It takes a long time to prepare a top-notch science facility for potentially hazardous research. For K-State’s Biosecurity Research Institute, it takes more than 1 1/2 years.
The institute, which had its ribbon-cutting ceremony in October 2006, will begin scientific research in early 2008, said BRI director James Stack. It originally was scheduled to begin research in January 2007.
“We’re testing again a lot of the systems and making sure that we can predict how they will perform under a wide range of conditions,” Stack said.
Stack also said he is training the staff to ensure proper equipment use and cleaning procedures.
“It’s a complex building,” Stack said. “It has a lot of technology you are not going to find in an ordinary research facility.”
Much of the staff, which includes several undergraduate students, is trained in a built-in training facility. Stack said the facility gives staff plenty of opportunities to work with the building equipment before it actually matters. He said a staff of 30-40 people is needed to ensure the building is ready for the scientists.
“I think it’s important that the community understands that it’s not just sitting out there and nobody’s paying attention,” said Jerry Jaax, associate vice provost for research compliance. “Before you can even acquire the agents, you have to go through exhausting conditioning.”
When it starts research, the institute, which is housed in Pat Roberts Hall, will focus on several biological threats to the environment, as well as biological issues like food safety, animal health, plant health and a variety of biological processes.
“I’m not aware of any other facility in the United States that will address the depth that this facility will,” said Ron Trewyn, vice provost of research.
Stack said the highly skilled staff will study several kinds of pathogens, insects and other organisms to gain knowledge and develop possible treatments.
Jaax said the BRI is special because it allows the scientists to work with actual organisms instead of reviewing research and making a determination through those observations.
“Most of the diseases we are talking about at the BRI, you can’t use,” Jaax said. “You can’t do anything with them can’t do anything with them unless you have a facility like this one.”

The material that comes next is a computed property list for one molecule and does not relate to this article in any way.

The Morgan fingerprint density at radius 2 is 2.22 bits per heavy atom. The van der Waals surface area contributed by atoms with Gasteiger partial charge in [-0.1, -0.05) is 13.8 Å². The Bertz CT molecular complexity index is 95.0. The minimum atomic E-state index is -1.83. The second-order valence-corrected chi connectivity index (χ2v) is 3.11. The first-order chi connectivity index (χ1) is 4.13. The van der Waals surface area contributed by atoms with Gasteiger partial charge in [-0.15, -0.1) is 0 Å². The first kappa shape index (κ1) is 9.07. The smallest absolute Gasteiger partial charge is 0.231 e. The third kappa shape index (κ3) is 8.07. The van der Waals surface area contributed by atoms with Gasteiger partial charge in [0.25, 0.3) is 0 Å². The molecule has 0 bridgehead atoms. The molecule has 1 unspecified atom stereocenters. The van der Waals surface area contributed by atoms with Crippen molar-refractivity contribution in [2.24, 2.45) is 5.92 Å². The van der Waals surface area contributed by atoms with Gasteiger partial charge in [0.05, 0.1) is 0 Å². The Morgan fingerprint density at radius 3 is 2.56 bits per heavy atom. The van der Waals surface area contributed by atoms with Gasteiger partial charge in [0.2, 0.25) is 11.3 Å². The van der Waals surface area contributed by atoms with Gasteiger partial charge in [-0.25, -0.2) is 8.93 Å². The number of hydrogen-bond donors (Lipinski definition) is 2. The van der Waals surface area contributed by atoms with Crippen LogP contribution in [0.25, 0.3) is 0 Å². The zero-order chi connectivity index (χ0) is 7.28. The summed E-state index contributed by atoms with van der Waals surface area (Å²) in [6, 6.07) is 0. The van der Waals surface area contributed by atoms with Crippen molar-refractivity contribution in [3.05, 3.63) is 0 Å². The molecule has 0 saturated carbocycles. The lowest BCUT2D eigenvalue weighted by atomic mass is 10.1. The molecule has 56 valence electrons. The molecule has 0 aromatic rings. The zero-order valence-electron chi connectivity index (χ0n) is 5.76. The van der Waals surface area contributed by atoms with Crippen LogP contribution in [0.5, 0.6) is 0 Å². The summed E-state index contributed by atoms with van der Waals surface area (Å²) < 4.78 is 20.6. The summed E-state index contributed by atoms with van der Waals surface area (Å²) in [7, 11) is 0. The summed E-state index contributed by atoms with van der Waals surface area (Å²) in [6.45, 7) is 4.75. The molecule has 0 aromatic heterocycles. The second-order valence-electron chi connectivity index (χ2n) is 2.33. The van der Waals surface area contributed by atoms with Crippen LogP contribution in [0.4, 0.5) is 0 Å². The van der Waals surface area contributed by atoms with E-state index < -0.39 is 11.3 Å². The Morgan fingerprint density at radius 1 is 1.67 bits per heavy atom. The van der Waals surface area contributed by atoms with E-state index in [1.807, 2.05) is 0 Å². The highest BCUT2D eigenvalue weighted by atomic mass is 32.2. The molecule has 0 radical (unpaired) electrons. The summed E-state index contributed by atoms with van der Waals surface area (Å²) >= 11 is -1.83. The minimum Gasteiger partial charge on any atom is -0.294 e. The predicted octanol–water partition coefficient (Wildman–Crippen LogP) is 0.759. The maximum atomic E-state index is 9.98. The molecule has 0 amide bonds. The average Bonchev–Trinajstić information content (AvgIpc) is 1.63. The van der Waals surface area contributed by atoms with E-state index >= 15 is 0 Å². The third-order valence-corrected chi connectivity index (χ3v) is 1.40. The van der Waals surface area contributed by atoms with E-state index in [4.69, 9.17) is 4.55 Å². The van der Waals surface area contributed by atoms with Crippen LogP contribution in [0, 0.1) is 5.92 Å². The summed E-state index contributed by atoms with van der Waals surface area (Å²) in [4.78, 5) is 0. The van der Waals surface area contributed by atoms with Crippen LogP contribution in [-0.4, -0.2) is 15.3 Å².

Stack said one of the main areas of research at the BRI will be the development of plant-based vaccines, which incorporate disease antigens purified and removed from plants. He said these vaccines are cheap and have few side-effects on people.
From student access to researching to bringing in high-profile scientists, Stack said the BRI will be an asset to the Manhattan and K-State communities.
One advantage of the institute will be the influx of highly regarded professors and researchers. Juergen Richt, lead scientist with the U.S. Department of Agriculture’s National Animal Disease Center, was hired last week as a Regents Distinguished Professor. A renowned veterinary microbiologist, Richt plans to set up a new research program at the BRI.
“The fact that we’re able to attract scientists like him, I would say that’s one of the big benefits,” Jaax said. “It’s a magnet for these kind of people who are looking for special capabilities for programs you couldn’t do in a lot of places.”
Recently, the BRI has been overshadowed by the possibility of the National Bio and Agro-Defense Facility that might come to K-State. K-State is one of six final site proposals for the NBAF. The Department of Homeland Security will make its final decision in October 2008, and construction would be complete in 2013. Trewyn said the existence of the BRI increases the chances of attracting the NBAF.
Stack said the NBAF would not hurt the BRI. He said he hoped the institute could work closely with the NBAF to do preliminary and follow-up research and testing.
“That facility is going to be almost five times larger than ours, so we’re not going to be competing with them in any sense,” he said.
Stack said he believes the BRI is the largest non-governmental animal-research facility in the United States. Because of the multi-functional nature of the facility, Stack also said it was special to Kansas and the United States.
Stack said the facility would allow for a wide range of research in a world of growing biological threats. The rise of bio-terrorism and the increase of population migration are two of many motivators for research at the BRI, he said.
“I believe we need to do this,” Stack said. “We need this capability nationally, and I think we are going to continue to see threats with the introduction of organisms as consequence of the increase of trade and the increase of people moving around the globe.”